Fake news failed to rock French election

A data dump two days before the presidential election was ignored – because French election laws prevented details being reported

President Macron has unveiled plans to tighten rules on what the media can report during election cycles. Lindsey Johnstone reveals the history of fake news that has led to that decision

On Friday, May 5, 2017, two days before the final round of France’s presidential election, and four minutes until the legally mandated media blackout came into effect, a statement from Emmanuel Macron’s En Marche! party landed in newsroom inboxes.

It announced that, earlier that evening, 9GB of emails and documents from his election campaign had been posted to a document-sharing site.

Mr Macron’s En Marche! said it had been a “victim of a massive, coordinated act of hacking”. Emails, documents, accounting files and contracts were included in the information that was published.

At the time, campaign officials said real documents had been mixed with fake ones to sow “doubt and misinformation” and that it was a clear attempt to undermine Mr Macron.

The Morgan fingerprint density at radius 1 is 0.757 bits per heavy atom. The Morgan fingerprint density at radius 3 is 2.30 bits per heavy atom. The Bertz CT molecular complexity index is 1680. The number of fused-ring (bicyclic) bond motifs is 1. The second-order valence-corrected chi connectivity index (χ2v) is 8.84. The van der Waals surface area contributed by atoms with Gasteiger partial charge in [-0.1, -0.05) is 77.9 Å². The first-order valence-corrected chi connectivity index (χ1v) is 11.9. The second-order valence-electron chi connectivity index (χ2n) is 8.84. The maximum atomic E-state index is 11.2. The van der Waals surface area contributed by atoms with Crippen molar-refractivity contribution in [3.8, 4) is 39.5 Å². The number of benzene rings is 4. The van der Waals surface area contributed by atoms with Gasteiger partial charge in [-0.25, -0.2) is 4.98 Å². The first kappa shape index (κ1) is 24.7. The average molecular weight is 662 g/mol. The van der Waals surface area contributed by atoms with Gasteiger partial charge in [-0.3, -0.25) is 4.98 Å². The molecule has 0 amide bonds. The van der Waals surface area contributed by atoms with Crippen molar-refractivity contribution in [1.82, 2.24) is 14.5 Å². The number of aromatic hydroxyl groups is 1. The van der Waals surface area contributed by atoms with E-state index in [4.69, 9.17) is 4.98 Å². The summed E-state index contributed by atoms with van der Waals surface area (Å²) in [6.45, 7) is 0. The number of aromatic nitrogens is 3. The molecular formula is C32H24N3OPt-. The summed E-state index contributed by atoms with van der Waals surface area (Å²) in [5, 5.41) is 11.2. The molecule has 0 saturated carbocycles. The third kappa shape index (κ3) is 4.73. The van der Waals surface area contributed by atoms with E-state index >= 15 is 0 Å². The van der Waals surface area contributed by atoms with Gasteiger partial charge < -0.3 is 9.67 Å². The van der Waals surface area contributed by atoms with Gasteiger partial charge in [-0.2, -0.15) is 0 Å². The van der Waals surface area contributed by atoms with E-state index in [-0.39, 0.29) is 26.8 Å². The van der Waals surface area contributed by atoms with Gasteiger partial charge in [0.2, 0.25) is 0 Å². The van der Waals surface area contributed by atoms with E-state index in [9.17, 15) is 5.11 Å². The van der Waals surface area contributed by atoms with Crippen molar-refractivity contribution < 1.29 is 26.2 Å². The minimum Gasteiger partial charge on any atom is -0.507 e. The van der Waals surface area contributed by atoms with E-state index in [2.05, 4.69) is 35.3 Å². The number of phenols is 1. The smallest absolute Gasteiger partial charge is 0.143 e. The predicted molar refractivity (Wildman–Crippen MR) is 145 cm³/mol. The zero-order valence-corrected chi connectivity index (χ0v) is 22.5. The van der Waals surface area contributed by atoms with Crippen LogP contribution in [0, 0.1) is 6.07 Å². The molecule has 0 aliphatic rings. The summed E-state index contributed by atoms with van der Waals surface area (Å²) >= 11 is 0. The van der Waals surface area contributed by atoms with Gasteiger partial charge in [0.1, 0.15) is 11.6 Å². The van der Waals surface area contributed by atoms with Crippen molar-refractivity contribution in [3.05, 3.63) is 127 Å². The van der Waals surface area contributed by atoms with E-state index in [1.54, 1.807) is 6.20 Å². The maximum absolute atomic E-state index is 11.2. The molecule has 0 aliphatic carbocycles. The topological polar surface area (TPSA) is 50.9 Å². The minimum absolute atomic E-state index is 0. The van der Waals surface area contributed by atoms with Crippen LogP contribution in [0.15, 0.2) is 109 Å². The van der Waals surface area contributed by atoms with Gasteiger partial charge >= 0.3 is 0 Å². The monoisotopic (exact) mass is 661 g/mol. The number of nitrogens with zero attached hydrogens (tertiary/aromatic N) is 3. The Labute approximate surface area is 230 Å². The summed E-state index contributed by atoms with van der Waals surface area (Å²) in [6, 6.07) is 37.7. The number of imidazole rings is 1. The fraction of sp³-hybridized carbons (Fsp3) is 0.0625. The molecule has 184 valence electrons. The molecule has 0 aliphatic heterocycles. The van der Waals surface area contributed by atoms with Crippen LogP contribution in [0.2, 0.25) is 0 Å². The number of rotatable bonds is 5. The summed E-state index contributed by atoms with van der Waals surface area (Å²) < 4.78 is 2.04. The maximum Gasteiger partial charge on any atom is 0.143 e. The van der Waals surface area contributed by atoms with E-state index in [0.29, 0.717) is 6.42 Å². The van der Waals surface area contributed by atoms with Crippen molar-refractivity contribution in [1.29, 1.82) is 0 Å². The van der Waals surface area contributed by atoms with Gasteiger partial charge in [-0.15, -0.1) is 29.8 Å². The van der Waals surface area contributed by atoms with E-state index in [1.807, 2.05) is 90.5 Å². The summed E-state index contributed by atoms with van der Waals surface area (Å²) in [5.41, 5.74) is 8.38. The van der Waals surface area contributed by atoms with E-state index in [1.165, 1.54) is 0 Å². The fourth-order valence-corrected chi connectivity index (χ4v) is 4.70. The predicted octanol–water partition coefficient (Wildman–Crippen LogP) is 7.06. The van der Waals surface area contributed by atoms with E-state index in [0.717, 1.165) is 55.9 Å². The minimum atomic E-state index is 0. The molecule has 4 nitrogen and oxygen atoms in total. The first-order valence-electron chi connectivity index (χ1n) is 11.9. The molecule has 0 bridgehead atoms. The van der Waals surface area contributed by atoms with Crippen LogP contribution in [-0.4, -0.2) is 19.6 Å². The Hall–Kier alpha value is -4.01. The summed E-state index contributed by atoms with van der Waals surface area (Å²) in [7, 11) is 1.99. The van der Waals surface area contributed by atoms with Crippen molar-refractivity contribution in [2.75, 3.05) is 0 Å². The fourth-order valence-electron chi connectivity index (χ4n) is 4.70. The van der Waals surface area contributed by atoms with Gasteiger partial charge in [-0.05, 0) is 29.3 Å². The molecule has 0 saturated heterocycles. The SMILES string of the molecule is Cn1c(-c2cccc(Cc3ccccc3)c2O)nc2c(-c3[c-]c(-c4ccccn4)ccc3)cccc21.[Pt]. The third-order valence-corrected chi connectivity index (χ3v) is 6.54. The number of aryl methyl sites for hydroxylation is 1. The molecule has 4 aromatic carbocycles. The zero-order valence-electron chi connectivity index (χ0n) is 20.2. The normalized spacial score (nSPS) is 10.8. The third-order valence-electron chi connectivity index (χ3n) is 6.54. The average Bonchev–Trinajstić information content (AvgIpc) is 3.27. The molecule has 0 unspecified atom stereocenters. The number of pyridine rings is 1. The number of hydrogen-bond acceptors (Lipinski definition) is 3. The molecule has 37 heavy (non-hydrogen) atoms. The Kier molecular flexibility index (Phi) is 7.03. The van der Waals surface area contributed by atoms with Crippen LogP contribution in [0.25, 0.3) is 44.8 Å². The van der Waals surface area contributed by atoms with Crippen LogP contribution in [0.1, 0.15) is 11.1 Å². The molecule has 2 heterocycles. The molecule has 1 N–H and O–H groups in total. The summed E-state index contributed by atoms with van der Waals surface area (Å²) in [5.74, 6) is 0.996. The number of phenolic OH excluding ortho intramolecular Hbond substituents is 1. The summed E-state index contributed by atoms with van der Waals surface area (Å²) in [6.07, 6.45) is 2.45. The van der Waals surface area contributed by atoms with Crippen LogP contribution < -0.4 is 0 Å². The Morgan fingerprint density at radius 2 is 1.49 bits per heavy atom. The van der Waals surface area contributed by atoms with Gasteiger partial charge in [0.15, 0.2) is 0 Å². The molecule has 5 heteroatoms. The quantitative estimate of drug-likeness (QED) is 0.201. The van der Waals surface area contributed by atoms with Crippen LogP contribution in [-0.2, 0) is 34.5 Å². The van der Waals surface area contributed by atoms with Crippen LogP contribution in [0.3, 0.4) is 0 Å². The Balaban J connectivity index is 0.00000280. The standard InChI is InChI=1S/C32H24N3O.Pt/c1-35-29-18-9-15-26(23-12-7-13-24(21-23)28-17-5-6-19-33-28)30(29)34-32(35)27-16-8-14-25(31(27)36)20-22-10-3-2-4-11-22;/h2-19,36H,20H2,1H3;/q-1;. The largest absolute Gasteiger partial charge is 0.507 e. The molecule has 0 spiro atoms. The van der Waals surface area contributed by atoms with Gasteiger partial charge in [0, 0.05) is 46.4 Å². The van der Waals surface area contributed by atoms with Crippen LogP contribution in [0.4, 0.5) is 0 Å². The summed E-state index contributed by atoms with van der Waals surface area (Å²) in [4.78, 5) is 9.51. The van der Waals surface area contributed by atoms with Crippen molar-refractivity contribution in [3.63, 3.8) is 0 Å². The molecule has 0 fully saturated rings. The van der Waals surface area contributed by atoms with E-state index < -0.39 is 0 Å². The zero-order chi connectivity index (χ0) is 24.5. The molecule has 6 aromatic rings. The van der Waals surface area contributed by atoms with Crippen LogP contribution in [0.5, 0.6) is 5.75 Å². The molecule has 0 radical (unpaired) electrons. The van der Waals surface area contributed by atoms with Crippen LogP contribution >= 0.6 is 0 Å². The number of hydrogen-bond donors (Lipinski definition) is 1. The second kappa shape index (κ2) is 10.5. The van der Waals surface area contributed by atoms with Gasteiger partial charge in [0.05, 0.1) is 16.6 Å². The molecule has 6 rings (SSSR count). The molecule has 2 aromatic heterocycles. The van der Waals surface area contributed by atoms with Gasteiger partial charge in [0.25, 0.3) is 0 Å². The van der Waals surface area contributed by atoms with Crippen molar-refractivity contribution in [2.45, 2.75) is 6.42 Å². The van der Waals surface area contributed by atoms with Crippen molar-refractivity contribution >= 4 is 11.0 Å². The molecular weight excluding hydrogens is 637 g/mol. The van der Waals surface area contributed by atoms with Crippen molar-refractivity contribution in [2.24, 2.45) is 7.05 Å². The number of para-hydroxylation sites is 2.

Fake news had already affected both the EU referendum in the UK and the US presidential campaign, so it was no surprise that the French presidential election was likewise a target.

What is perhaps surprising is how comparatively little of it there was in France.

The Computational Propaganda Project at the Oxford Internet Institute investigates the spread of online misinformation by automated scripts – known as ‘bots’.

Researchers studied tweets posted during five recent elections – in the US, Germany, France and UK – and found that the ratio of real stories to fake was 1:1 ...

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